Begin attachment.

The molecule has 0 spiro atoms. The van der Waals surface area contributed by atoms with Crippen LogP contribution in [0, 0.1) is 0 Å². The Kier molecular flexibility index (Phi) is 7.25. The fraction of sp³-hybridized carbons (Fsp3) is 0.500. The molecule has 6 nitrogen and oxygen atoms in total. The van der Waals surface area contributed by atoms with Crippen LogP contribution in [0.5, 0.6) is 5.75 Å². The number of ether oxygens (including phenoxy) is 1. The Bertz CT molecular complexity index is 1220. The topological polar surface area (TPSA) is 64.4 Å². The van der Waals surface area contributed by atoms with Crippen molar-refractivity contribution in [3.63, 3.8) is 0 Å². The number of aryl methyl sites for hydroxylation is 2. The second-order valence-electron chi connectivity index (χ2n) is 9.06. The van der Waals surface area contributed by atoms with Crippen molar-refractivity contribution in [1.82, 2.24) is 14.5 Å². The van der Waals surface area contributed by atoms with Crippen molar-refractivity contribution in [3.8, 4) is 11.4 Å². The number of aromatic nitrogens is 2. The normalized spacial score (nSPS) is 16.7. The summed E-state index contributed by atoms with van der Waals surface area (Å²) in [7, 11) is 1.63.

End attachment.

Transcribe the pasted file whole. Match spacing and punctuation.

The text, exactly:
The molecule has 0 spiro atoms. The van der Waals surface area contributed by atoms with Crippen LogP contribution in [0, 0.1) is 0 Å². The Kier molecular flexibility index (Phi) is 7.25. The fraction of sp³-hybridized carbons (Fsp3) is 0.500. The molecule has 6 nitrogen and oxygen atoms in total. The van der Waals surface area contributed by atoms with Crippen LogP contribution in [0.5, 0.6) is 5.75 Å². The number of ether oxygens (including phenoxy) is 1. The Bertz CT molecular complexity index is 1220. The topological polar surface area (TPSA) is 64.4 Å². The van der Waals surface area contributed by atoms with Crippen molar-refractivity contribution in [3.63, 3.8) is 0 Å². The number of aryl methyl sites for hydroxylation is 2. The second-order valence-electron chi connectivity index (χ2n) is 9.06. The van der Waals surface area contributed by atoms with Crippen molar-refractivity contribution in [1.82, 2.24) is 14.5 Å². The van der Waals surface area contributed by atoms with Crippen molar-refractivity contribution in [3.8, 4) is 11.4 Å². The number of aromatic nitrogens is 2. The normalized spacial score (nSPS) is 16.7. The summed E-state index contributed by atoms with van der Waals surface area (Å²) in [7, 11) is 1.63.